Where GREYHOUND truly shines is in the area of visual effects and action set pieces, all done with thanklessly seamless (well...mostly) CGI and a lot of editorial symmetry and creativity.  The real challenge for Schneider and his production team here is to make every battle portrayed here feel unique and avoid the risk of repetitive sameness, and the cat and mouse games of survival and one-upmanship here is thrillingly realized through and through.  Schneider does an exemplary job of hurtling viewers headfirst into all of this sustained chaos, showcasing the terrified, but determined crews of the Keeling making every effort to stay alive and thwart their swarms of invaders.  There's definitely something to be said, however, about Hank's screenplay coming off as blandly procedural during these moments, and much of GREYHOUND involves substantial amounts of tech talk, military jargon, and maritime vernacular in the midst of battle (which is to be expected, I guess, in these films).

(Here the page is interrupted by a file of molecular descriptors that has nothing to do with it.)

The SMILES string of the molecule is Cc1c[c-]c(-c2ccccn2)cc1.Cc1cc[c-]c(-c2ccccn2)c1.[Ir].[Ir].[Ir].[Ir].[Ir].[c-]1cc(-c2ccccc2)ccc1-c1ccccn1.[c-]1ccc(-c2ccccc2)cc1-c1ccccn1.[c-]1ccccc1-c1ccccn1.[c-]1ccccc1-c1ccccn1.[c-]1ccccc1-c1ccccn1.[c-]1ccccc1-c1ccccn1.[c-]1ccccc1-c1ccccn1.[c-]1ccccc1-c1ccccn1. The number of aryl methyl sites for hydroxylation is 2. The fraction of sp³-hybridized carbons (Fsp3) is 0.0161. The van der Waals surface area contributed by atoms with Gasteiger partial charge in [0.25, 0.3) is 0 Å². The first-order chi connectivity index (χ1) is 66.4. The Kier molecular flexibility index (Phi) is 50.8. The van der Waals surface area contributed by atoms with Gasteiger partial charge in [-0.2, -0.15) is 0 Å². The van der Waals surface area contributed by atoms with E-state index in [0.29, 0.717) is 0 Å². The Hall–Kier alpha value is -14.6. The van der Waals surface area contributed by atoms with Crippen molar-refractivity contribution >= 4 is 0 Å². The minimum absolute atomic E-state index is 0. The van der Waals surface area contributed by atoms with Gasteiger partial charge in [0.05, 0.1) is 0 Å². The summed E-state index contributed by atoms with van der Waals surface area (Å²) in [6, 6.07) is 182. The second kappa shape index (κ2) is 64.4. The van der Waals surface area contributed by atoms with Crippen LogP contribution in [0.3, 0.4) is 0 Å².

Then again, that's part of the larger problem with Schneider's film: It suffers much of the same fate as the good, but severely overrated DUNKIRK in the sense that it's so bloody focused on the minutia of war, battle, logistics, and combat action that meaningful characters and fundamental emotional beats gets lost in the process.  GREYHOUND is less about people and more about war itself and the very nature of the battles of the Atlantic, and because of that focus and the very short running time the various personas contained within are not particularly interesting of well fleshed out.  Some are complete throw-away entities (like weird and awkward intro scene featuring Krause and his girlfriend - a wasted Elizabeth Shue - exchanging loving glances during a Christmas meet-up before he ventures into his assignment), whereas others (like supporting players played by Stephen Graham and Rob Morgan) aren't really given much to do outside of dispensing exposition heavy dialogue.  Too many of the military men here feel one-note and interchangeable: they're props being shuffled along this film's massive war chess board.